5 Conclusions - 13/04/18
A regular look at gaming-related stories from the past week or so whereby conclusions are drawn from anything and everything. These may be incredibly well reasoned based on events from the week. Alternatively, they may be highly speculative, drawn from very little evidence. More likely, they will be somewhere in between.
Conclusion One: The Souls’ community is peerless
The Soulsborne games are a big thing these days. A very big thing. The first one, however, was an absolute unknown quantity, and one which many had their first taste of by way of import from Japan. A Sony exclusive, Demon’s Souls paved the way for Dark Souls and Bloodborne. Basically, it lit that very first bonfire for all of us.
On February 28th 2018 the servers were turned off. The world of Boletaria became that much darker — no phantoms, no messages. Just true emptiness, and finality.
Until now. A delightful soul, full of help, has written some code which enables online play once again! It’s magic, right? One Reddit user known as ymgve, according to Eurogamer, proved it was possible and shared the code; a second user named Yuvi has used that and installed a permanent server to allow ghosts to pass and jolly cooperation to begin again. For full details there’s a stickied Reddit post but the bottom line is, this is glorious.
Conclusion Two: GTA IV’s music library has been broken into
Grand Theft Auto IV is ten years old. Bloody hell. Anyway, ten years is a long time for musical licenses in games to last and it seems Rockstar is not immune to such woes. GTA IV will be losing some music, as previous titles in the series have also. This time Rockstar have at least warned end users so they know that when patch X is downloaded some content will disappear. In this specific case the music will be replaced, rather than just leaving a hole or being papered over.
It’s reassuring to know that even Rockstar has some form of licensing limitation, but with it comes sadness, in that Niko’s story will never quite be the same after this smash and grab.
Conclusion Three: Donkey Kong wins?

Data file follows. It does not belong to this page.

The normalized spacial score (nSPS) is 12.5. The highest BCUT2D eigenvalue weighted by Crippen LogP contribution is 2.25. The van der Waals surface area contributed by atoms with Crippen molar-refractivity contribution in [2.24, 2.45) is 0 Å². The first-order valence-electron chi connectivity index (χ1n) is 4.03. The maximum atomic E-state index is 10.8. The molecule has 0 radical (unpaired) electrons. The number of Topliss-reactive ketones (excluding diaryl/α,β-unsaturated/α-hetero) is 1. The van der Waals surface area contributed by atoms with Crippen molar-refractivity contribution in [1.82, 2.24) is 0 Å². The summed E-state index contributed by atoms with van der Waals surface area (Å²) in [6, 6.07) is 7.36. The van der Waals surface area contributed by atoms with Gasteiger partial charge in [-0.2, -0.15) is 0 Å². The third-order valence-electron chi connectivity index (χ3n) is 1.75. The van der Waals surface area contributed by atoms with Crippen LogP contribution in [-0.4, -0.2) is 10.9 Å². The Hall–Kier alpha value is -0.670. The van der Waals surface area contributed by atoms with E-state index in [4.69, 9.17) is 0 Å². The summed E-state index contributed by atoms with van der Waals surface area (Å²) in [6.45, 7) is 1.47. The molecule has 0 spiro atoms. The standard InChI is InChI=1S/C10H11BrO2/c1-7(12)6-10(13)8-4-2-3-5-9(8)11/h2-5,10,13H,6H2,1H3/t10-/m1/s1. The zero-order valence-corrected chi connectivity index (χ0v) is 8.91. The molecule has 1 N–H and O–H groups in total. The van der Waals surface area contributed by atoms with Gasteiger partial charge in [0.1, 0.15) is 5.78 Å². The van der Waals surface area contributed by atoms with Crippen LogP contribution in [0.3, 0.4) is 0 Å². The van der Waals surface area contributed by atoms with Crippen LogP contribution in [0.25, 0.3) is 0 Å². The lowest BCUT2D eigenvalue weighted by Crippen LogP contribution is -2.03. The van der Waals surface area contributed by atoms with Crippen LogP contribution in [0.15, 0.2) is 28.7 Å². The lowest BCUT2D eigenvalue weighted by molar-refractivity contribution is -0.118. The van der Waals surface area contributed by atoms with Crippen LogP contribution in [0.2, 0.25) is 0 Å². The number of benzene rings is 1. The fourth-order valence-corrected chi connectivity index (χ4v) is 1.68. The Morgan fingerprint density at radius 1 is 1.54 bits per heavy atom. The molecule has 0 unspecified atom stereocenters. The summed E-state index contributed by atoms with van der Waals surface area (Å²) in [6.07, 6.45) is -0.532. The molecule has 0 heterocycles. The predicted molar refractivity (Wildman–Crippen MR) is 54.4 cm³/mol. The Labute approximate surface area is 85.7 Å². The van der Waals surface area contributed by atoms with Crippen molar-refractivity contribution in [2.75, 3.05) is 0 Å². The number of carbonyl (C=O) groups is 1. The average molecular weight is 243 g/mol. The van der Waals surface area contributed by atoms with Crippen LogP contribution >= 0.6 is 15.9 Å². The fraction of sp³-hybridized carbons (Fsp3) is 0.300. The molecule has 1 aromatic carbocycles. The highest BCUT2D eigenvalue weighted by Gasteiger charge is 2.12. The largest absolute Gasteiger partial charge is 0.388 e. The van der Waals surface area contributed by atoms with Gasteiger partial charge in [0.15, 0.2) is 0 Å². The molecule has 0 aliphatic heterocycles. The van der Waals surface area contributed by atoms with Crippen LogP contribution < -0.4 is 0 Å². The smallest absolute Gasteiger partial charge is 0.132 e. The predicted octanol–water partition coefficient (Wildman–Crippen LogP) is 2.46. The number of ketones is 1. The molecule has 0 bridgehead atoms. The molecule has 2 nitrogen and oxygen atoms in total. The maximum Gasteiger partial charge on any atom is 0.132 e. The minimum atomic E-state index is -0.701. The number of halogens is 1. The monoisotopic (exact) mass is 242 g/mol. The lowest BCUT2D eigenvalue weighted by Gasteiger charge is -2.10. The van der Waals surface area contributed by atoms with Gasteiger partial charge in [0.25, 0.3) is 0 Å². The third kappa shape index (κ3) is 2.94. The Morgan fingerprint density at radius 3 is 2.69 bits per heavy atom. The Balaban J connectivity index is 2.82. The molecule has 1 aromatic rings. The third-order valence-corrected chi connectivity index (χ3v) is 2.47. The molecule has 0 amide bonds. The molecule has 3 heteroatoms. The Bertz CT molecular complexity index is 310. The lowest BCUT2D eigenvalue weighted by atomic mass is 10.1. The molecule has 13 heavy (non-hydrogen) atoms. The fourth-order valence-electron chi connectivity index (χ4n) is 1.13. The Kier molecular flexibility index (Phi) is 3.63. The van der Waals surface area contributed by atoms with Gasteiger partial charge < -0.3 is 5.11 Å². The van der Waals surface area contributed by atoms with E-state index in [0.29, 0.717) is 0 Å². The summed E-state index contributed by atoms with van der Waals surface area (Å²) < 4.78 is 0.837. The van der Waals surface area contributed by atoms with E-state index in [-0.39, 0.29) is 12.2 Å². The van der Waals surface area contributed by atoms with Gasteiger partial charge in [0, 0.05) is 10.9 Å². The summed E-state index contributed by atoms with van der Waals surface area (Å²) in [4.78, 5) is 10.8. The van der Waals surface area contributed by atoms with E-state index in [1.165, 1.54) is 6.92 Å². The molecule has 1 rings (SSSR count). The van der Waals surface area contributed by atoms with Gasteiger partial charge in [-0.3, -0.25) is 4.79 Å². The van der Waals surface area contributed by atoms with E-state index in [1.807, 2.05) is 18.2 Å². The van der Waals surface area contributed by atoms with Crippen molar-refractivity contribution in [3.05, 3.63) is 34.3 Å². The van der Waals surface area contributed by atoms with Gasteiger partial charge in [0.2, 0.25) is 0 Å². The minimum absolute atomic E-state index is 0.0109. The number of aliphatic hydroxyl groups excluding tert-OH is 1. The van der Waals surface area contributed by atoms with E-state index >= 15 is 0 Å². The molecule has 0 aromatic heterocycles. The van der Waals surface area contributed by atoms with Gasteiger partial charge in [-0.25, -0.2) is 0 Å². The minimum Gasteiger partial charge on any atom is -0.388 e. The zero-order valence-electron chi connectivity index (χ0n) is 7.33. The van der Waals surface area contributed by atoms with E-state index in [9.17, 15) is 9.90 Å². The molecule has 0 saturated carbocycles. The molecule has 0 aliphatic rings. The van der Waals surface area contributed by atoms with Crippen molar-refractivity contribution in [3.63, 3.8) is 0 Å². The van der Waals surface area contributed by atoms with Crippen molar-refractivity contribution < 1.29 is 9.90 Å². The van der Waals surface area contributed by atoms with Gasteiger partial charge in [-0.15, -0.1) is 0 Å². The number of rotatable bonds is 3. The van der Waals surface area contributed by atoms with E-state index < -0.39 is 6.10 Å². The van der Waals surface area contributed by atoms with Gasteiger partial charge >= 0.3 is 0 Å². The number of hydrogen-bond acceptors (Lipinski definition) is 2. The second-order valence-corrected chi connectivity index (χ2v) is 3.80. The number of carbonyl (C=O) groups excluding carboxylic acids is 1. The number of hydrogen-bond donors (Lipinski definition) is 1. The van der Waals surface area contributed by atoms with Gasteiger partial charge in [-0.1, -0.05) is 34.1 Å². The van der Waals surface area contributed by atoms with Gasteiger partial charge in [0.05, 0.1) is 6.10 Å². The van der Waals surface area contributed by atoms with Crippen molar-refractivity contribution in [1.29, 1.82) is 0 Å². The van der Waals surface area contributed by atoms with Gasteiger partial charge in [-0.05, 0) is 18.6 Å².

Donkey Kong is an iconic game, for many reasons. One such reason is the 2007 documentary The King of Kong: A Fistful of Quarters, where Billy Mitchell is officially crowned as the first person to ever top one million as the score in the game, and in so doing, set a new world record for Donkey Kong.
A rule in life which you may choose to follow is to make sure that when you become famous, you do it for the right reasons, and those reasons are rock solid, too. When following this rule, it probably helps not to become this world record holder and star of a significant gaming documentary - known to many gaming fans around the globe - all by cheating.
It has now been confirmed that Billy Mitchell could not have scored what he did on an unmodified Donkey Kong arcade board, something which was required to be an official record. It’s probable that some form of emulation was utilised to enable the captured high score. Mitchell’s name has been stricken from the record books. He is no more the King of Kong. Steve Wiebe is now the first person to have ever — really, truly, accurately — scored a million points on the game. It isn’t yet the Olympics, but it’s just as important, for now, and perhaps even more so, the future.
Conclusion Four: Spies like us no more
Steam Spy is at once a fun tool for gamers and an important tool for developers and publishers in learning about their games, other games and what games, people like to play. It’s a website which provides information on the total number of software sales — within an error of 10% — by assessing end users’ libraries.
Or, it did. New changes to Steam this week have meant Steam Spy can be no more.
Perhaps Valve will revert this but as things stand, Steam Spy will cease to exist going forward as the data will be too varied to be meaningful.
Conclusion Five: Games are most definitely art
The BAFTA has held a celebration of games for fourteen years now which is brilliant. Games mean as much to many around the world as film and TV and the industry around them is even more lucrative and involved in many regards.
April 12th saw the latest event, and the big news is that What Remains of Edith Finch won best game — something we can absolutely get behind here at Jump Dash Roll. A key reason why this won, I suspect, is that this game of curious delight, wonder and brevity is, in effect, a film-like narrative but enabled by the brilliance of game design and the sheer creativity and inventiveness that can be achieved with a blank canvas and only the limitations of tech, rather than real-world physics.